WASHINGTON • United States President Donald Trump is expected to announce soon that he will decertify the landmark international deal to curb Iran's nuclear programme, a senior administration official has said, in a step that could potentially cause the 2015 accord to unravel.
The official, speaking on condition of anonymity, said Mr Trump is also expected to roll out a broader US strategy on Iran that would be more confrontational. The Trump administration has often criticised Iran's conduct in the Middle East.
Mr Trump has long opposed the deal negotiation by his Democratic predecessor Barack Obama, denouncing it as an "embarrassment" and "the worst deal ever negotiated". He has been weighing whether the deal serves US security interests as he faces an Oct 15 deadline for certifying that Iran is complying with its terms.
"We must not allow Iran... to obtain nuclear weapons," Mr Trump said during a meeting with military leaders at the White House on Thursday. "The Iranian regime supports terrorism and exports violence, bloodshed and chaos across the Middle East. That is why we must put an end to Iran's continued aggression and nuclear ambitions. They have not lived up to the spirit of their agreement."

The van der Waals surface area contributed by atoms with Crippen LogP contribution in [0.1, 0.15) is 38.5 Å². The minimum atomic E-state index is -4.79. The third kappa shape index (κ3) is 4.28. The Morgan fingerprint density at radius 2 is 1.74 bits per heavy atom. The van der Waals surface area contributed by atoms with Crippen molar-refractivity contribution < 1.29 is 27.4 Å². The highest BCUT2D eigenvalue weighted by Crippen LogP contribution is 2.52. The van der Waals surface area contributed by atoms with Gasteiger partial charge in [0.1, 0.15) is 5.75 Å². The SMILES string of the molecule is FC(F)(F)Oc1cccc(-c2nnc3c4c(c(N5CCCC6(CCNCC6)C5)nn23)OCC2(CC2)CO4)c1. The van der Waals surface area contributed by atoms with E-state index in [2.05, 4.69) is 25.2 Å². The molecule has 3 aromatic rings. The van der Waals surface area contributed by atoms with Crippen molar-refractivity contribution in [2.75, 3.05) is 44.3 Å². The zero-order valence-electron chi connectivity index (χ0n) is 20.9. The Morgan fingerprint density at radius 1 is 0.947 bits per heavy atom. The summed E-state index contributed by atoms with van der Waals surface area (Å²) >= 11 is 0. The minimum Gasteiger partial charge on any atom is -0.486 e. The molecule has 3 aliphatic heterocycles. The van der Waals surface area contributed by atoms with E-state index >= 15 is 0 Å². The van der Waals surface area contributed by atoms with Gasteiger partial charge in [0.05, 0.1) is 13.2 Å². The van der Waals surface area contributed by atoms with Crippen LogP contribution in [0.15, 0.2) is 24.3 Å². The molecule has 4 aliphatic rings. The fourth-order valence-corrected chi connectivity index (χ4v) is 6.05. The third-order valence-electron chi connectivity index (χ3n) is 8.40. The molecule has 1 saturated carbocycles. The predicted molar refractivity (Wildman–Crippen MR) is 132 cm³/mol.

Asked whether he will certify the deal, Mr Trump said: "You will be hearing about Iran very shortly."
Supporters of the deal say its collapse could trigger a regional arms race and worsen Middle East tensions, while opponents say it went too far in easing sanctions without requiring that Iran end its nuclear programme permanently.
The Iranian authorities have repeatedly said Teheran would not be the first to violate the accord, under which Iran agreed to restrict its nuclear programme in return for lifting most international sanctions that had crippled its economy.
Iran's Foreign Minister Mohammad Javad Zarif warned on Thursday that Teheran would abide by the provisions of the nuclear deal only if the other parties remain committed to it. He said if the agreement collapsed, Iran would come up with more advanced nuclear technology than the pre-agreement era.
If Mr Trump declines to certify Iran's compliance, US congressional leaders would have 60 days to decide whether to reimpose sanctions on Teheran suspended under the agreement. Whether Congress would be willing to reimpose sanctions is far from clear.
The prospect that Washington could renege on the pact, which was signed by the US, Britain, France, Germany, Russia, China, the European Union and Iran, has worried some of the US allies that helped negotiate it.
French President Emmanuel Macron said last month there was no alternative to the accord.
Russian Foreign Minister Sergei Lavrov said yesterday that it was "very important" to preserve the deal in its current form.